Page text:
TIP120 Question or alternative

Before I post my bigger problem, I wanted to ask about the usage of a TIP120.

All the examples I see switch the ground. Is it possible to switch the positive? I am having issues with switching the ground because I have 2 batteries and therefore it still gets a connected to ground else where, in this case the TX wire from the Mega to the Motor controller. The TIP120 is controlling power to a SparkFun serial motor controller which has its own battery. I am trying to switch the power before my step-up instead of the connection to the motor controller so that I can completely cut power. The Mega is powered by its own battery and has a master power switch and therefore needs to control power to the motor controller. Otherwise the motor controller is on all the time.

I will try to get a diagram of my step up soon.

I am not sure what you are trying to do but I think you mean "high side switching", that is sourcing current rather than sinking it. For that you need a PNP transistor rather than the NPN that is the TIP120. Then the emitter goes to +, the collector to the + side of the load and the other side to ground. The base through a resistor goes to an arduino output, with a high to turn it off and a low to turn it on. You can also use P-channel FETs to do the same thing.

Thanks! I didn't know the right terminology to use. I think this will work much better with high side switching. Then I don't have to worry about the grounds and they can all be connected.

I hope RadioShack sells them? Want to get the hardware part of my robot completed so I can dive into lots more programming!

Will this work? TIP42G PNP

And its in stock locally ;)

It depends on the current but I have just got some UDN2981 drivers to play with. http://uk.farnell.com/allegro-microsystems/udn2981a-t/ic-driver-led-relay-2981-dip18/dp/1193495?Ntt=1193495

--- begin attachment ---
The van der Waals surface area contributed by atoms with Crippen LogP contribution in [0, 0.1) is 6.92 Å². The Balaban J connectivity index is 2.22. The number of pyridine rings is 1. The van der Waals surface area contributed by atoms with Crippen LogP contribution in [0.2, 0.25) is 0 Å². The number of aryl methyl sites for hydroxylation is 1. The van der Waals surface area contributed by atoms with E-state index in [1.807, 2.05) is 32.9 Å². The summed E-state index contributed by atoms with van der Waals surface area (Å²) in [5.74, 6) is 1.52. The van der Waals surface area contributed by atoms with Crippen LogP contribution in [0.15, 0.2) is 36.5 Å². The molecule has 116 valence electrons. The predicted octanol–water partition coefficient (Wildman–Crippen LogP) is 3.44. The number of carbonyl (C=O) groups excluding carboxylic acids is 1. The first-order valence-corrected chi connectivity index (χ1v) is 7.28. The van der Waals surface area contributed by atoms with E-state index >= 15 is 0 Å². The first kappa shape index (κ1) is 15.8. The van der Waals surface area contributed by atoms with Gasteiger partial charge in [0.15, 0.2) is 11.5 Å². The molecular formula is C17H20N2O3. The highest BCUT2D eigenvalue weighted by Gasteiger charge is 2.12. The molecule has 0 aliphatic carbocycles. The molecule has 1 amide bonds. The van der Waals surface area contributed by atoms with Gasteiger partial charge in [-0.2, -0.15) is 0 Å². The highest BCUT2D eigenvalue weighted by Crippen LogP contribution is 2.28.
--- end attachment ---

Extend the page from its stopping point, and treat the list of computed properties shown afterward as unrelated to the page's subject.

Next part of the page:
However I doubt it is a Radio Shack part - they don't seem to sell much in terms of components these days.

Yea I need more current, the one at RS is 6A. Which is perfect. I shouldn't be more then 3A or so.

Yeah its unforunate that RS is lacking in that area as sometimes that is all I have. Fry's is like an hour away. Too far for a $2 part, but also Fry's does't have a lot that RS has like this stuff.

So to get this straight,

Pin 1 goes to the arduino via a resistor. Will 1K be good?

Pin 2 goes to the load(project)

Pin 3 goes to the power source?

Is it the same pin out as the TIP120?

I didn't ground the screw hole, so that does have to be ground in this case?

Grumpy_Mike: with a high to turn it off and a low to turn it on.

I didn't read that part carefully enough.... I need low to be off!!!! When the mega is off the motor controller should be off because otherwise the motor controller will be on when the robot is off... what can I use?

I tired and it does work where when the robot is off the motor controller is on, so no more ground issues. Just need the opposite.